Independent exit polls are sensible. But with elections and mass media controlled by economic concentrations, the will of the people is not in their own interest.

      I am proposing an internet College of Policy Analysis, to make expert reasoned debate of policy alternatives, for every region and functional area (sociology, economics, history, etc.), in which every viewpoint is protected and heard (minority views, “enemy” views, unpopular solutions) and actually represented in debate, producing summaries per topic in which variant views are commented. If a policy analysis college is finally made a branch of government with (mutual) checks and balances upon the executive and legislature, it can bring the knowledge of society into public debate. And in the meanwhile, it could make mad assertions by extremists more readily identifiable.

      • June 2, 2016 at 07:26

        You don’t seem to understand how the game’s being played.
        The expert, the priest, academia is the problem.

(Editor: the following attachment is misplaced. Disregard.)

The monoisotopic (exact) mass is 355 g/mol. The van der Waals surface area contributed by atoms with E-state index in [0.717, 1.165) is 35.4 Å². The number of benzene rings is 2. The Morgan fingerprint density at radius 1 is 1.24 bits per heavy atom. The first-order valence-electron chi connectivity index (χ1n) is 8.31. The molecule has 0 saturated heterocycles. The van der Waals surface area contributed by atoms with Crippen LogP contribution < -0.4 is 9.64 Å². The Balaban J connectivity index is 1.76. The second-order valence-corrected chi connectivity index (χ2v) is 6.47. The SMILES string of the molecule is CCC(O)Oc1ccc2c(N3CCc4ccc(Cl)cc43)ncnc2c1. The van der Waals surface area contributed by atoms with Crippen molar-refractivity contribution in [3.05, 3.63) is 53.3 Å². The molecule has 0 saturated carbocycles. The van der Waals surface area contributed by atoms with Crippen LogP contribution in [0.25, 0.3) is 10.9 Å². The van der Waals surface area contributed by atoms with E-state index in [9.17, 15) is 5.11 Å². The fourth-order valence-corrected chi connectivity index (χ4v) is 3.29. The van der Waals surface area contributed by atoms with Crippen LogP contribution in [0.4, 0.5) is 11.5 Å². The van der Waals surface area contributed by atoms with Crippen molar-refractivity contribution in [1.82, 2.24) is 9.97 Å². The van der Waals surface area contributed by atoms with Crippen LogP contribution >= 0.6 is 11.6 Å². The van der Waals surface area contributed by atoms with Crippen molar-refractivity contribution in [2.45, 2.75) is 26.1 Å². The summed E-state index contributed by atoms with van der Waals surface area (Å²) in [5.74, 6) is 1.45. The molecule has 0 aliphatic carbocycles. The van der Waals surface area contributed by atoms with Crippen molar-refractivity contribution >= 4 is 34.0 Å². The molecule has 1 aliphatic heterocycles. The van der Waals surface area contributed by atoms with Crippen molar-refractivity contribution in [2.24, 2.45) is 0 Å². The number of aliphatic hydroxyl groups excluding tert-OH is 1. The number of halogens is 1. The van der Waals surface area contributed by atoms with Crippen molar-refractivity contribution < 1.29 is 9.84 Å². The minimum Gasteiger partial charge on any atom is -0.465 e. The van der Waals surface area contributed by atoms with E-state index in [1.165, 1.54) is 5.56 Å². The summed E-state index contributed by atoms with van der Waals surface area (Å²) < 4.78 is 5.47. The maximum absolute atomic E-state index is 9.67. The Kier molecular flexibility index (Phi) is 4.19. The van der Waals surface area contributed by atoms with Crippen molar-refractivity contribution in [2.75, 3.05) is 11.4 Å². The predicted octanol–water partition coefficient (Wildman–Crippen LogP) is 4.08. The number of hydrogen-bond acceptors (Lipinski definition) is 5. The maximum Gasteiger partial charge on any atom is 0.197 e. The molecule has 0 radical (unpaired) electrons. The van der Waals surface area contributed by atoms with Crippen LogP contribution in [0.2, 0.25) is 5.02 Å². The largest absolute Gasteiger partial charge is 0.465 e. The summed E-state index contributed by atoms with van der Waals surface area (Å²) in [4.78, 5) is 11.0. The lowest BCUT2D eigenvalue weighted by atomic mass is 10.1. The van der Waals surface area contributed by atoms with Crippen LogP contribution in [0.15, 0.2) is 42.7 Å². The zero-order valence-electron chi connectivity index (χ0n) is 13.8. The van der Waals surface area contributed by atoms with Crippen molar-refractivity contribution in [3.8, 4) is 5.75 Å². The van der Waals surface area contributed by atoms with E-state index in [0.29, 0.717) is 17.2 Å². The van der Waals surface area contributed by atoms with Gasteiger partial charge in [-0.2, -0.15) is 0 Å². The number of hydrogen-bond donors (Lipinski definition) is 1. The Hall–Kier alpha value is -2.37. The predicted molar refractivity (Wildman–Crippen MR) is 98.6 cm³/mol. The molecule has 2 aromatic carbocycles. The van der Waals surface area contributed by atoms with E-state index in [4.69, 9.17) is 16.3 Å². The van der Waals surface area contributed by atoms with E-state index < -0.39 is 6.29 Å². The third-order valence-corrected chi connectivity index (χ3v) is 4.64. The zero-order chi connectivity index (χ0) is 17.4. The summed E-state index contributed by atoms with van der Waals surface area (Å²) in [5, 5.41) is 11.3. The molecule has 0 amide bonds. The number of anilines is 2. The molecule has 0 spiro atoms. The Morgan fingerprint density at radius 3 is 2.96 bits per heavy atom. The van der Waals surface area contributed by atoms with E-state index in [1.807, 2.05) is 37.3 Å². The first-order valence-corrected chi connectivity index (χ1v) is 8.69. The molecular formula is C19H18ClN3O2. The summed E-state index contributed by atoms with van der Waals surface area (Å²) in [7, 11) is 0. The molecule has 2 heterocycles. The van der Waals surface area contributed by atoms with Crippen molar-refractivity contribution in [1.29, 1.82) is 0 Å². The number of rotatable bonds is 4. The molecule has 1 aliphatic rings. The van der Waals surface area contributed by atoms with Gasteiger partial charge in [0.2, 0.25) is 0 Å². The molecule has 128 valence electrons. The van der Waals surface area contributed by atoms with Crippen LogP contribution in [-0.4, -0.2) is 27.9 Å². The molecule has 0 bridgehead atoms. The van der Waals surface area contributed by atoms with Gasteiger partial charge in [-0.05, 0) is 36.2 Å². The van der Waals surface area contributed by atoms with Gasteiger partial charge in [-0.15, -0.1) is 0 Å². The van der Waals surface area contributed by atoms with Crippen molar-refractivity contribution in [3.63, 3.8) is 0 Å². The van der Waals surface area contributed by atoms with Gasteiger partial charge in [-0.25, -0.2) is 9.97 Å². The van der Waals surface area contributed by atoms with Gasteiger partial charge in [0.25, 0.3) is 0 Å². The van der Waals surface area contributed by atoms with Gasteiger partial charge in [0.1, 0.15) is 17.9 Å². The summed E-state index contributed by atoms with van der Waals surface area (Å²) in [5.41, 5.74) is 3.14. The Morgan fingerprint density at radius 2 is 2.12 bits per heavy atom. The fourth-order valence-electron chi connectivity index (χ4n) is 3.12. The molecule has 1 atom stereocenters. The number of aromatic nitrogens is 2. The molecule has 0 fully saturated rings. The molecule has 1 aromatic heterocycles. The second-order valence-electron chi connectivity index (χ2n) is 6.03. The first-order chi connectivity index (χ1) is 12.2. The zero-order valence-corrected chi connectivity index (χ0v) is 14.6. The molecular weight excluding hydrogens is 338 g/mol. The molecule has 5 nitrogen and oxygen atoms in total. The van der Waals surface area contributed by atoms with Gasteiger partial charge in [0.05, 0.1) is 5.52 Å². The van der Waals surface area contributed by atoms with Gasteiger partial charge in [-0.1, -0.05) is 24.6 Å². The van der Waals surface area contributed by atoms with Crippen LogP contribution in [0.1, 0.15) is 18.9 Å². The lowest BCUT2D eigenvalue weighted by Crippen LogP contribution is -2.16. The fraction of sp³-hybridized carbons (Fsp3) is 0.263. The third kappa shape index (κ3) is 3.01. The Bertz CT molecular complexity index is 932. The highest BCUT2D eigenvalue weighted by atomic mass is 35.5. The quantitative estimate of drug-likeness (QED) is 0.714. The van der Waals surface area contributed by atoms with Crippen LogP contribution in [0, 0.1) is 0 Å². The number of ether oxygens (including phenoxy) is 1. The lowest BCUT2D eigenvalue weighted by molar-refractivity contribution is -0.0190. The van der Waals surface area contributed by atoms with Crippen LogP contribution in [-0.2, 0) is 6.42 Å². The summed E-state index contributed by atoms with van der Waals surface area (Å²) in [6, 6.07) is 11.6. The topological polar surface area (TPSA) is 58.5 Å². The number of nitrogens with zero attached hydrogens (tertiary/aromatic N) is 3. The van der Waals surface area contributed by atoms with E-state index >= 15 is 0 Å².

American professors are the most cognitively corrupt, the most ridiculous, irresponsible scientists imaginable. Nothing but “9/11” scum.

        You needed an unlearning and complete new integrity to even be able to perceive what’s going on.
        You had to really get to the bottom of the basic principle of civilization first.

      • Erik
        June 2, 2016 at 07:49

        Yes, Tosco, all organizations can be corrupted. I do understand the problem with biased think tanks, hence the proposal. But if designed properly they can contain all viewpoints. Public universities are not organized for debating/analysis like the proposed College, but even they contain a great diversity of opinion, where not sponsored by businesses.

        Perhaps you have suggestions on provisions to prevent control by a single interest group? I would be glad to hear them.

      • June 2, 2016 at 09:22

        I don’t talk about infiltration, conspiracy, I’m talking about mentality, mindcuffs. How belief and intuition form a unity – the so-called heart. The feedback mechanism that decides what you become aware of… “There is only one law in universe.”